Sharp eyed eBayers have spotted some changes to the way eBay proxy bids are behaving. Previously if you placed a bid that was less than the bid increment amount above the last bidder eBay would accept your bid. If you then rebid it would raise your previous bid to the minimum bid increment amount even though no one else bid in the mean time.
|Buyer||Bid Amount||Item Price|
Notice how the bid amount jumped from Â£2.01 to Â£2.20 because of the minimum bid increment of 20p.
In practice this means little to most eBayers: it only applies to auctions, it only applies if you bid less than the minimum bid increment AND the previous bidder had also bid a proxy amount, and it relies on you placing a second bid before another buyer places one. In future eBay will no longer increase the bid if the same buyer places a second bid; their original bid will stand until another buyer places a bid.
Just to confuse things eBay managed to screw up the implementation; they said “Yesterday, as we were launching this change, a bug was discovered that affected a very small number of transactions. We’ve rolled the change back, fixed the bug, and we’ll be launching again sometime in the next week.”
The question is why the change anyway? Everyone knew how placing a bid would affect the price (or at least if they read the help pages they would). For this we have to step back two years in time, eBay was taken to court by Lerach Coughlin Stoia Geller Rudman & Robbins LLP in California, on the grounds they were making additional eBay and PayPal fees everytime a bid was increased. They took the (reasonable sounding) viewpoint that you shouldn’t bid against yourself. Either your last bid was a winning bid or it wasn’t, and if it was a winning bid then it shouldn’t be increased. They also pointed out that eBay email buyers once a bid has been placed, warning them they could be outbid, and encouraging them to place an additional higher bid. This would result in buyers paying more and eBay/PayPal receiving higher fees. The additional fees eBay gained would be tiny amounts, but if this happens millions of times all those pennies start adding up.
The case was filed on February 17, 2005 with the plaintiff named as Glenn Block, although this was later amended to cite John Rockers, Mark Rawling and Brian Mork as joint plaintiffs. eBay’s actions were described as “unlawful, unfair, fraudulent, and unconscionable “shill” bidding which artificially inflates the price of eBay buyers.” They state eBay was effectively bidding against the buyer with no intention of purchasing the item, but simply to increase the amount the buyer had to pay. The case was tried as a Class Action, meaning potentially tens of thousands of buyers could be represented.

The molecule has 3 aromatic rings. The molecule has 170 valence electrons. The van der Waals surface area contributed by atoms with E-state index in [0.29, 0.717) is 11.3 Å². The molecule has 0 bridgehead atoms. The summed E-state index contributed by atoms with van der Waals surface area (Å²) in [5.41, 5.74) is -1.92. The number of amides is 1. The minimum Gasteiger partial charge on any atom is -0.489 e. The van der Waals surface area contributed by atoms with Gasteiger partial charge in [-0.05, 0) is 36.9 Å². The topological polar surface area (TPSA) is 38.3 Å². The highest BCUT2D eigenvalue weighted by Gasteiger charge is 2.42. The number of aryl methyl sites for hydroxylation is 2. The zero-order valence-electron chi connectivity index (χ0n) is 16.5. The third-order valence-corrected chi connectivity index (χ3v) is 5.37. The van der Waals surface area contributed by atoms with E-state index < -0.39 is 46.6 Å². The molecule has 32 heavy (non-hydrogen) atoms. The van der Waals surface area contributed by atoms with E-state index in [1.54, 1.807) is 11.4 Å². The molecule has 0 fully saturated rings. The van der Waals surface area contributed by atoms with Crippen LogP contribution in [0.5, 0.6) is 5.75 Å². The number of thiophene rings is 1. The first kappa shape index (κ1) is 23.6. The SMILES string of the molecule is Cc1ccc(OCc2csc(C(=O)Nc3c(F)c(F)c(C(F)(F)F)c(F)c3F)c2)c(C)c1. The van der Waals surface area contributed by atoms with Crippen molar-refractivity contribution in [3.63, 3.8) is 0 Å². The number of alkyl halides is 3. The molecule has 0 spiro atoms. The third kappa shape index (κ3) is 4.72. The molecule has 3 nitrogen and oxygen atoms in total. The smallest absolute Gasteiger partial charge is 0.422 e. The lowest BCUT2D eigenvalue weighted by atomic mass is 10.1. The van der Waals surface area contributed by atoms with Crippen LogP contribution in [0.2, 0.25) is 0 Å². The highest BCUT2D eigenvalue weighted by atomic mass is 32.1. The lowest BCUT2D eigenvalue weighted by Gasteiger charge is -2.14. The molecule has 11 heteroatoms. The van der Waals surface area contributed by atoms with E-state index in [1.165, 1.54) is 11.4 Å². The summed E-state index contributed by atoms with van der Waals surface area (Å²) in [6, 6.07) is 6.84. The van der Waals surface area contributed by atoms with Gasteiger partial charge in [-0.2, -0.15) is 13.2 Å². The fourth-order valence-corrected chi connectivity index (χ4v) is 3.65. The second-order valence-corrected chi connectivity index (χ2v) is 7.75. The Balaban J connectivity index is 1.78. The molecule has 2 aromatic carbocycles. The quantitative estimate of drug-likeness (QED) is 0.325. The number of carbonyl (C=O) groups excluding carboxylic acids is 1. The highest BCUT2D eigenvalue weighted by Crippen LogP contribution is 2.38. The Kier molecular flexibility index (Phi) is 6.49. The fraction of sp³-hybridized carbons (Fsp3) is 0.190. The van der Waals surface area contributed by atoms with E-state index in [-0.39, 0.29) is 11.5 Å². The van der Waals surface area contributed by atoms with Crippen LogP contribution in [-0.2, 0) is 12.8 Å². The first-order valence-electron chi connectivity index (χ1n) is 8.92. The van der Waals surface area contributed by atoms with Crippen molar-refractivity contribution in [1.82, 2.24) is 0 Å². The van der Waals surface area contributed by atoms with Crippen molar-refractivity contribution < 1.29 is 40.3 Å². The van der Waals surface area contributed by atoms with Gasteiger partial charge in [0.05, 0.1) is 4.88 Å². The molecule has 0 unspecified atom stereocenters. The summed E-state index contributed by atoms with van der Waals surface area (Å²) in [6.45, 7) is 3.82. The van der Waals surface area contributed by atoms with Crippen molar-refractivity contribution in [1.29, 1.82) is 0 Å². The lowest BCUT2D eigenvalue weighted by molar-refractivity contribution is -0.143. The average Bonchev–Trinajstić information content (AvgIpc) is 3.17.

Part of the settlement eBay agreed to was to notify buyers if placing a bid would raise their previous bid. But because of the complex programming this would entail, it appears they have decided simply not to increase even if a bid is lower than the minimum bid increment. It is this change users have seen on the site, albeit with some side effects due to erroneous programming.
eBay has agreed to pay a settlement sum of US$2.1 million to not-for-profit charities along with US$800,000 legal expenses and fees for expert services for the plaintiffs. As is normal in a class action a huge proportion of the settlement has been swallowed up in fees, we don’t know how much eBay’s legal expenses have been. The members of the class (all those who have had bids artificially raised) get nothing, of course it would be almost impossible to trace the extra fees eBay gained in each individual case and the cost to calculate would far outweigh any compensation given.
A “fairness hearing” was scheduled for today where the judge would decide if the settlement, fees are acceptable and if the claims of the members of the class should be dismissed. Hopefully that will be the end of the matter, for sellers it means a small decrease in additional sales value that won’t be noticed and for buyers they’ll never effectively bid against themselves again.